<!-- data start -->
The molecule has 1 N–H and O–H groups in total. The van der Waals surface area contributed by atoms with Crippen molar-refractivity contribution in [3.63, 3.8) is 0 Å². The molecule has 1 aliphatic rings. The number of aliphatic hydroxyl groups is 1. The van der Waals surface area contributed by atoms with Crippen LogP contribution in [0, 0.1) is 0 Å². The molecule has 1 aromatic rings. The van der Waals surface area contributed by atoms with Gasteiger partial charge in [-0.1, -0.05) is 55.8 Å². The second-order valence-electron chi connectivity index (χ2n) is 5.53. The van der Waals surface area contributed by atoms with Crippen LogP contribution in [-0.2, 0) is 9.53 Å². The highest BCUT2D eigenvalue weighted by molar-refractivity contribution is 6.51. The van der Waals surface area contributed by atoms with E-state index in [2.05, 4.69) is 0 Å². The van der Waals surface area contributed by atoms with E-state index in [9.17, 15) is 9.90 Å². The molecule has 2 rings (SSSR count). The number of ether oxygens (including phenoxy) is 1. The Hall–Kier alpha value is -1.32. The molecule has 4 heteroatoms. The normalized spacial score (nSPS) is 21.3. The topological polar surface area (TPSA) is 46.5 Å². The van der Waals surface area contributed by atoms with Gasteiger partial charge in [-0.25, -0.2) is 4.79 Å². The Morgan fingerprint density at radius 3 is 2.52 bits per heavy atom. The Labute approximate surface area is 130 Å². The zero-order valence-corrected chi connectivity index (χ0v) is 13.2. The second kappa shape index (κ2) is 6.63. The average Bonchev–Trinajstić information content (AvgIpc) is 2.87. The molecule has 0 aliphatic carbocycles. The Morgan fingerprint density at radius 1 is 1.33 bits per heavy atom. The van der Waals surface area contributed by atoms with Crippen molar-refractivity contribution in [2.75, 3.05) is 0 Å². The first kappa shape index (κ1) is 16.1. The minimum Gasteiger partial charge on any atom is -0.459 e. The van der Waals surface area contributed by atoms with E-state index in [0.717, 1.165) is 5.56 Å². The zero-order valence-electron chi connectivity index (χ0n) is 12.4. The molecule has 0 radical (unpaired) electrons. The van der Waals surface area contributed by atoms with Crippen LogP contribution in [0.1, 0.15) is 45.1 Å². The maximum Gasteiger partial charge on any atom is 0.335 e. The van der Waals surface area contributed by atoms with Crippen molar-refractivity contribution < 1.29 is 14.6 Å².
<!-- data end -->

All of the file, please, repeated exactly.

The molecule has 1 N–H and O–H groups in total. The van der Waals surface area contributed by atoms with Crippen molar-refractivity contribution in [3.63, 3.8) is 0 Å². The molecule has 1 aliphatic rings. The number of aliphatic hydroxyl groups is 1. The van der Waals surface area contributed by atoms with Crippen LogP contribution in [0, 0.1) is 0 Å². The molecule has 1 aromatic rings. The van der Waals surface area contributed by atoms with Gasteiger partial charge in [-0.1, -0.05) is 55.8 Å². The second-order valence-electron chi connectivity index (χ2n) is 5.53. The van der Waals surface area contributed by atoms with Crippen LogP contribution in [-0.2, 0) is 9.53 Å². The highest BCUT2D eigenvalue weighted by molar-refractivity contribution is 6.51. The van der Waals surface area contributed by atoms with E-state index in [2.05, 4.69) is 0 Å². The van der Waals surface area contributed by atoms with E-state index in [9.17, 15) is 9.90 Å². The molecule has 2 rings (SSSR count). The number of ether oxygens (including phenoxy) is 1. The Hall–Kier alpha value is -1.32. The molecule has 4 heteroatoms. The normalized spacial score (nSPS) is 21.3. The topological polar surface area (TPSA) is 46.5 Å². The van der Waals surface area contributed by atoms with Gasteiger partial charge in [-0.25, -0.2) is 4.79 Å². The Morgan fingerprint density at radius 3 is 2.52 bits per heavy atom. The Labute approximate surface area is 130 Å². The zero-order valence-corrected chi connectivity index (χ0v) is 13.2. The second kappa shape index (κ2) is 6.63. The average Bonchev–Trinajstić information content (AvgIpc) is 2.87. The molecule has 0 aliphatic carbocycles. The Morgan fingerprint density at radius 1 is 1.33 bits per heavy atom. The van der Waals surface area contributed by atoms with Crippen molar-refractivity contribution in [2.75, 3.05) is 0 Å². The first kappa shape index (κ1) is 16.1. The minimum Gasteiger partial charge on any atom is -0.459 e. The van der Waals surface area contributed by atoms with E-state index in [0.717, 1.165) is 5.56 Å². The zero-order valence-electron chi connectivity index (χ0n) is 12.4. The molecule has 0 radical (unpaired) electrons. The van der Waals surface area contributed by atoms with Crippen LogP contribution in [0.1, 0.15) is 45.1 Å². The maximum Gasteiger partial charge on any atom is 0.335 e. The van der Waals surface area contributed by atoms with Crippen molar-refractivity contribution < 1.29 is 14.6 Å².